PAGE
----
By BENTLEY CHALI
It is not uncommon to see dangerously malnourished cattle in some rural areas of the country during the dry season.
This is partly because grazing lands are burned to make way for fresh grass at the onset of the rainy season.
Shockingly, some farmers still burn their fields after harvesting, thereby depriving their cattle of feed, and even destroying soil fertility. When pastures are scarce, the local cattle breeds are resilient and able to survive by going into the biological survival mode.
However, small scale farmers could do more to keep their animals healthy by making hay from readily available grasses, maize stalks, and haulms from leguminous plants like groundnuts and beans, among others.
The thrust of this premise is that grasses grow naturally in the wild, making them an economical raw material for hay. Furthermore, the raw materials from agricultural produce are purely leftovers that are more often than not discarded as waste.
Hay production is a real prospect because traditionally, livestock production and agriculture are practiced side by side in Zambia. It is imperative to note that agricultural residue should be used sparingly on hay so that part of it could be used in conservation farming.
Moreover hay is, in this context, merely supplementary feed given to animals on a regular basis during the dry season.
Hay is any growing plant harvested during the growing season and preserved by drying for use at a later stage. The best times to cut hay are January/ February during the rainy season. Hay can be in form of grass mixed with residue from leguminous plants like beans, ground nuts, soy beans etc to make a relatively balanced diet when feeding animals. Since grasses are high in carbohydrates, it is important to mix them with legumes which are rich in protein.
Hay making is one aspect that many small scale farmers overlook for various reasons. It is vital to note that this is one of the practices that small scale livestock farmers ought to adopt if the sector is to be revolutionised. The importance of nutrition to the health of cattle cannot be overemphasized. After all livestock farming is business, and it should go on even during the driest months of the year.
“Good nutrition helps in good reproduction. A farmer would want to have a calf every year. If there is no good nutrition the reproductive cycle will be prolonged”, said Sinda District Veterinary Officer Dr. Lazarous Tembo.
Dr. Tembo added: “The other negative effect is that malnutrition affects even the immune system of the animal. Disease challenge will be on the higher side in a malnourished animal compared to that animal which has all the nutritional values which it needs.”
Mr. Christopher Shawa from Kambauwa village in Sinda said cattle farming can be very challenging during the dry season due to depleted pastures.
“We as farmers walk long distances during the dry season in search of grazing land for our cattle. For example we move from Kambauwa to somewhere near Chassa High school (about 15 kilometers) everyday for us to find pasture. It is a very difficult time to rear cattle,” he said.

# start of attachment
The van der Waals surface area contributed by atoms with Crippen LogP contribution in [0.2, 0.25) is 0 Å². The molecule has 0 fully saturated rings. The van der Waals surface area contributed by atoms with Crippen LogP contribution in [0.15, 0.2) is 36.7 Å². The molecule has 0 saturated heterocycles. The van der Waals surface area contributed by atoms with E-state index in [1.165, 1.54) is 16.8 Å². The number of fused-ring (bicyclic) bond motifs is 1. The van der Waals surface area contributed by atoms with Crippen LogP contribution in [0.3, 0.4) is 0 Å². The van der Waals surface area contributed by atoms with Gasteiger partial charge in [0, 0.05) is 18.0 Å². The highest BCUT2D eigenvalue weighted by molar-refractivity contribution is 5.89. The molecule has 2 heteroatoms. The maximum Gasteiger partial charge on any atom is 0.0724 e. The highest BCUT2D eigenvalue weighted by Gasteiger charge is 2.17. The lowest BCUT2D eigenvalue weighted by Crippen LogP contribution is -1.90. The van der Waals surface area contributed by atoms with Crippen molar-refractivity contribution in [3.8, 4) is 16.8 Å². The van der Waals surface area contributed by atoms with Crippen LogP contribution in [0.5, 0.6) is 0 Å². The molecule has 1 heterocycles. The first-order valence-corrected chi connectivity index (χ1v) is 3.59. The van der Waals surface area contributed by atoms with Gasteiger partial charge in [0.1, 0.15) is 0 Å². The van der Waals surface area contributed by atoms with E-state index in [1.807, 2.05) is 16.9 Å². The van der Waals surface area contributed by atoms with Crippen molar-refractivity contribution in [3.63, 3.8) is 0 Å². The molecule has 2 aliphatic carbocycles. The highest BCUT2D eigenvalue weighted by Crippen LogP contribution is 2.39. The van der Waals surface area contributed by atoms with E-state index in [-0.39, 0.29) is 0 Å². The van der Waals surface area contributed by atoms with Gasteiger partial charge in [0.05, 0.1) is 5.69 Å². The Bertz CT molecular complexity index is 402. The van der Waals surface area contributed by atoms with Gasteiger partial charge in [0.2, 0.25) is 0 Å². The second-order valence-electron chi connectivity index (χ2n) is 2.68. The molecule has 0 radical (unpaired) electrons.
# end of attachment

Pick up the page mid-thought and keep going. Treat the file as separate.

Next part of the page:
“I have never tried to make hay before… maize bran and sunflower cake are too expensive for me as a small scale cattle farmer,” Mr. Shawa added.
Hay could be made from thatching grass (Hyperrhenia filipendula), guinea fowl grass (Rottboellia exaltata), Rhodes grass (Chloris Gayana), star grass, velvet beans, sorghum, and maize among others. The grass should be cut just before it flowers to retain nutritional content. It should be spread on the ground for two or more days to dry and turned once per day.
A pit measuring 90cm long, 45cm wide and 60cm deep should be dug. A wooden box with the same measurements can be made for convenience’s sake. Two ropes should be put in the pit, and grass must be laid on top and compacted with feet to form a bale.
Then the bale should be tied and left in the sun for a few days. The bales should be collected for storage in a dry place. Quality hay is green in colour, soft and is free of foreign matter. A hay ‘sandwich’ can be made, using the aforementioned method, by placing legumes in the middle of grass, while sprinkling salt at feeding times to add flavour.
Ms Fada Zulu from Mnyamanzi compound said she did not know how to make hay but regularly feeds her cattle on sunflower cake and maize bran.
“I don’t know how to make hay-I just see hay bales on farms when I travel around. Farmers should buy feed for their cattle so they can sell their healthy animals at reasonable prices”, she said.
Senior Livestock Production Officer, Grace Lungu said most small scale cattle farmers in Eastern Province are yet to adopt haymaking.
“Most farmers in Eastern Province feed their livestock using maize bran and sunflower cake, when they have.
“The farmers leave agricultural residue in the fields for animals to feed on. So when the residue is finished, the livestock have nothing to eat”, she said.
This means farmers have to buy maize bran and sunflower cake from millers. This type of supplementary feeding is not sustainable because of the cost involved. Farmers pay for milling services and end up buying the by-products.
The Ministry of Agriculture and Livestock will soon launch a project in Eastern Province to teach farmers fodder production. This will be an opportunity for farmers to learn and improve nutrition for their animals.
Cattle play an integral part in the lives of small scale farmers by providing draught power, transport, manure, and milk, among others.
Ms Fada Zulu, who was referred to earlier, aptly described her cattle as a “moving bank”.
It is therefore vital that cattle farmers take good care of their “moving banks” if they are to get maximum profit on their investments by providing them with hay, and other supplementary feeds. -NAIS